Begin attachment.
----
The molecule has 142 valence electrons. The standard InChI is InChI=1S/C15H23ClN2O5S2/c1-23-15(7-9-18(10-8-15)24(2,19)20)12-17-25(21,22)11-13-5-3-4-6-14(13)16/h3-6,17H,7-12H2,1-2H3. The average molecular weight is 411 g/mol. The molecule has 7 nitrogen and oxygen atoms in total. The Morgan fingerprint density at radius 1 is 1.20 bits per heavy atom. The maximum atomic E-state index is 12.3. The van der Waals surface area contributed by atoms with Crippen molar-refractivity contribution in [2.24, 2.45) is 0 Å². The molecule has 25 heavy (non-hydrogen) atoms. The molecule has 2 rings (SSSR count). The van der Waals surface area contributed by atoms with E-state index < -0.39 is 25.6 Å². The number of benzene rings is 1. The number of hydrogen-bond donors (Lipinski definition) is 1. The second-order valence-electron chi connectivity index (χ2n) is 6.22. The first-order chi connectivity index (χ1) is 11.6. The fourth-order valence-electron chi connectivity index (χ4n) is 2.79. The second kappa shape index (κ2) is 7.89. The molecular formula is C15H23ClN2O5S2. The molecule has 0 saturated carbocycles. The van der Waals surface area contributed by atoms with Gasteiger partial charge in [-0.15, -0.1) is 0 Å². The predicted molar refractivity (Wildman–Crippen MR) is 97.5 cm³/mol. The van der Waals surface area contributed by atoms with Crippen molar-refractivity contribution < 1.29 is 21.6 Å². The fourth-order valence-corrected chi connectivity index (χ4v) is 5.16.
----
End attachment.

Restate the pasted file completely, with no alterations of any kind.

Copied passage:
The molecule has 142 valence electrons. The standard InChI is InChI=1S/C15H23ClN2O5S2/c1-23-15(7-9-18(10-8-15)24(2,19)20)12-17-25(21,22)11-13-5-3-4-6-14(13)16/h3-6,17H,7-12H2,1-2H3. The average molecular weight is 411 g/mol. The molecule has 7 nitrogen and oxygen atoms in total. The Morgan fingerprint density at radius 1 is 1.20 bits per heavy atom. The maximum atomic E-state index is 12.3. The van der Waals surface area contributed by atoms with Crippen molar-refractivity contribution in [2.24, 2.45) is 0 Å². The molecule has 25 heavy (non-hydrogen) atoms. The molecule has 2 rings (SSSR count). The van der Waals surface area contributed by atoms with E-state index < -0.39 is 25.6 Å². The number of benzene rings is 1. The number of hydrogen-bond donors (Lipinski definition) is 1. The second-order valence-electron chi connectivity index (χ2n) is 6.22. The first-order chi connectivity index (χ1) is 11.6. The fourth-order valence-electron chi connectivity index (χ4n) is 2.79. The second kappa shape index (κ2) is 7.89. The molecular formula is C15H23ClN2O5S2. The molecule has 0 saturated carbocycles. The van der Waals surface area contributed by atoms with Gasteiger partial charge in [-0.15, -0.1) is 0 Å². The predicted molar refractivity (Wildman–Crippen MR) is 97.5 cm³/mol. The van der Waals surface area contributed by atoms with Crippen molar-refractivity contribution < 1.29 is 21.6 Å². The fourth-order valence-corrected chi connectivity index (χ4v) is 5.16.